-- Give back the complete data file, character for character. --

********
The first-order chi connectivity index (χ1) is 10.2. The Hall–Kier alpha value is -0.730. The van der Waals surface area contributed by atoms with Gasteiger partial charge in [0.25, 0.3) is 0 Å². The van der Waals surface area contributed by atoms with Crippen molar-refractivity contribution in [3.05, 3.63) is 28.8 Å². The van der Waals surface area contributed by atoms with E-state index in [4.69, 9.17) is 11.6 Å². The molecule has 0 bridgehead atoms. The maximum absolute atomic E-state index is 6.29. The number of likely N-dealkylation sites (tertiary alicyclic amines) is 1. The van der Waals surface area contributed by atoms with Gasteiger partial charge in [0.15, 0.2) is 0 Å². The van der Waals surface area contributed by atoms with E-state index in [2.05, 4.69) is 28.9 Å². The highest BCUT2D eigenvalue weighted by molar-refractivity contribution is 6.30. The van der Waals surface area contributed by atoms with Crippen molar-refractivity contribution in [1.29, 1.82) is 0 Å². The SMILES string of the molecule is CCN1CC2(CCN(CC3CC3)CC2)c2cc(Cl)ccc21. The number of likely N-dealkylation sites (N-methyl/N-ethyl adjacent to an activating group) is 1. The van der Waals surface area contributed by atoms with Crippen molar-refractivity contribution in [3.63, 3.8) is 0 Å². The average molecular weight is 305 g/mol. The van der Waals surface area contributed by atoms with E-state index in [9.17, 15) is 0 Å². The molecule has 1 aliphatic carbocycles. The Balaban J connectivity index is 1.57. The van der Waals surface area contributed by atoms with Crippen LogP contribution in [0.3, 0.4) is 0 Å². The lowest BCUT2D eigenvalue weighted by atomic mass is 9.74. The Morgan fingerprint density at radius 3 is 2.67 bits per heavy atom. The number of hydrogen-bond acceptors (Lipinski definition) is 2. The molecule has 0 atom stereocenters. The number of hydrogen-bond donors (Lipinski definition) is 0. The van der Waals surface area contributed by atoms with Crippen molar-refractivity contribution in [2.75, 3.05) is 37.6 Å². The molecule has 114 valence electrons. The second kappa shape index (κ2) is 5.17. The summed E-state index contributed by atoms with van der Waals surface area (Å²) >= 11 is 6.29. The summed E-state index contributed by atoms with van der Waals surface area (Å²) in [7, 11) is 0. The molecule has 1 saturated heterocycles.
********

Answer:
The first-order chi connectivity index (χ1) is 10.2. The Hall–Kier alpha value is -0.730. The van der Waals surface area contributed by atoms with Gasteiger partial charge in [0.25, 0.3) is 0 Å². The van der Waals surface area contributed by atoms with Crippen molar-refractivity contribution in [3.05, 3.63) is 28.8 Å². The van der Waals surface area contributed by atoms with E-state index in [4.69, 9.17) is 11.6 Å². The molecule has 0 bridgehead atoms. The maximum absolute atomic E-state index is 6.29. The number of likely N-dealkylation sites (tertiary alicyclic amines) is 1. The van der Waals surface area contributed by atoms with Gasteiger partial charge in [0.15, 0.2) is 0 Å². The van der Waals surface area contributed by atoms with E-state index in [2.05, 4.69) is 28.9 Å². The highest BCUT2D eigenvalue weighted by molar-refractivity contribution is 6.30. The van der Waals surface area contributed by atoms with Crippen molar-refractivity contribution in [1.29, 1.82) is 0 Å². The SMILES string of the molecule is CCN1CC2(CCN(CC3CC3)CC2)c2cc(Cl)ccc21. The number of likely N-dealkylation sites (N-methyl/N-ethyl adjacent to an activating group) is 1. The van der Waals surface area contributed by atoms with Crippen molar-refractivity contribution in [3.63, 3.8) is 0 Å². The average molecular weight is 305 g/mol. The van der Waals surface area contributed by atoms with E-state index in [9.17, 15) is 0 Å². The molecule has 1 aliphatic carbocycles. The Balaban J connectivity index is 1.57. The van der Waals surface area contributed by atoms with Crippen LogP contribution in [0.3, 0.4) is 0 Å². The lowest BCUT2D eigenvalue weighted by atomic mass is 9.74. The Morgan fingerprint density at radius 3 is 2.67 bits per heavy atom. The number of hydrogen-bond acceptors (Lipinski definition) is 2. The molecule has 0 atom stereocenters. The number of hydrogen-bond donors (Lipinski definition) is 0. The van der Waals surface area contributed by atoms with Crippen molar-refractivity contribution in [2.75, 3.05) is 37.6 Å². The molecule has 114 valence electrons. The second kappa shape index (κ2) is 5.17. The summed E-state index contributed by atoms with van der Waals surface area (Å²) >= 11 is 6.29. The summed E-state index contributed by atoms with van der Waals surface area (Å²) in [7, 11) is 0. The molecule has 1 saturated heterocycles.